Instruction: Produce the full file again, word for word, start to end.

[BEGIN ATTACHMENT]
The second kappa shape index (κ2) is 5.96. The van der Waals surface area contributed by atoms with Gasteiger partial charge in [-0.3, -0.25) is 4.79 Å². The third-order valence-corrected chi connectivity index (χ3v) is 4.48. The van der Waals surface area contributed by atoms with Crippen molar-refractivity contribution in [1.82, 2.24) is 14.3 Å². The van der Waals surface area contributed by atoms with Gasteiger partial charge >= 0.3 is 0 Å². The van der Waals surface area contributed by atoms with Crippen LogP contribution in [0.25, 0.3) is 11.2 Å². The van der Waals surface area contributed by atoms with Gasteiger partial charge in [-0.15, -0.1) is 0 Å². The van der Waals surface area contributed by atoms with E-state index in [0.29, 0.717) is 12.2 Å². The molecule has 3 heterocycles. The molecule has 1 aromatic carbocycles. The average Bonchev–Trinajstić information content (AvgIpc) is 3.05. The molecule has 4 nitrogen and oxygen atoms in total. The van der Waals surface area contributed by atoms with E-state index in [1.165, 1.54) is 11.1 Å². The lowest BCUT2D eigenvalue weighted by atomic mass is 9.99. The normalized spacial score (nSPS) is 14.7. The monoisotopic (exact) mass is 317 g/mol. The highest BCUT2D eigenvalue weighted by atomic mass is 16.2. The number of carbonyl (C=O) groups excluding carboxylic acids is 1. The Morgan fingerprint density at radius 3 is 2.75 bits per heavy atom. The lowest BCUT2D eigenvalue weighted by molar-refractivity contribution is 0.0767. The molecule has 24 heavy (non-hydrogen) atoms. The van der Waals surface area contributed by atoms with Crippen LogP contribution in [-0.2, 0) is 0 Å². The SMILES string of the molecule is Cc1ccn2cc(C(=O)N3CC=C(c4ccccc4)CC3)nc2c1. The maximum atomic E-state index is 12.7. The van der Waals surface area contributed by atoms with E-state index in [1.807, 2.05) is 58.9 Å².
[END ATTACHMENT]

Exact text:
The second kappa shape index (κ2) is 5.96. The van der Waals surface area contributed by atoms with Gasteiger partial charge in [-0.3, -0.25) is 4.79 Å². The third-order valence-corrected chi connectivity index (χ3v) is 4.48. The van der Waals surface area contributed by atoms with Crippen molar-refractivity contribution in [1.82, 2.24) is 14.3 Å². The van der Waals surface area contributed by atoms with Gasteiger partial charge >= 0.3 is 0 Å². The van der Waals surface area contributed by atoms with Crippen LogP contribution in [0.25, 0.3) is 11.2 Å². The van der Waals surface area contributed by atoms with Gasteiger partial charge in [-0.15, -0.1) is 0 Å². The van der Waals surface area contributed by atoms with E-state index in [0.29, 0.717) is 12.2 Å². The molecule has 3 heterocycles. The molecule has 1 aromatic carbocycles. The average Bonchev–Trinajstić information content (AvgIpc) is 3.05. The molecule has 4 nitrogen and oxygen atoms in total. The van der Waals surface area contributed by atoms with E-state index in [1.165, 1.54) is 11.1 Å². The lowest BCUT2D eigenvalue weighted by atomic mass is 9.99. The normalized spacial score (nSPS) is 14.7. The monoisotopic (exact) mass is 317 g/mol. The highest BCUT2D eigenvalue weighted by atomic mass is 16.2. The number of carbonyl (C=O) groups excluding carboxylic acids is 1. The Morgan fingerprint density at radius 3 is 2.75 bits per heavy atom. The lowest BCUT2D eigenvalue weighted by molar-refractivity contribution is 0.0767. The molecule has 24 heavy (non-hydrogen) atoms. The van der Waals surface area contributed by atoms with Crippen LogP contribution in [-0.2, 0) is 0 Å². The SMILES string of the molecule is Cc1ccn2cc(C(=O)N3CC=C(c4ccccc4)CC3)nc2c1. The maximum atomic E-state index is 12.7. The van der Waals surface area contributed by atoms with E-state index in [1.807, 2.05) is 58.9 Å².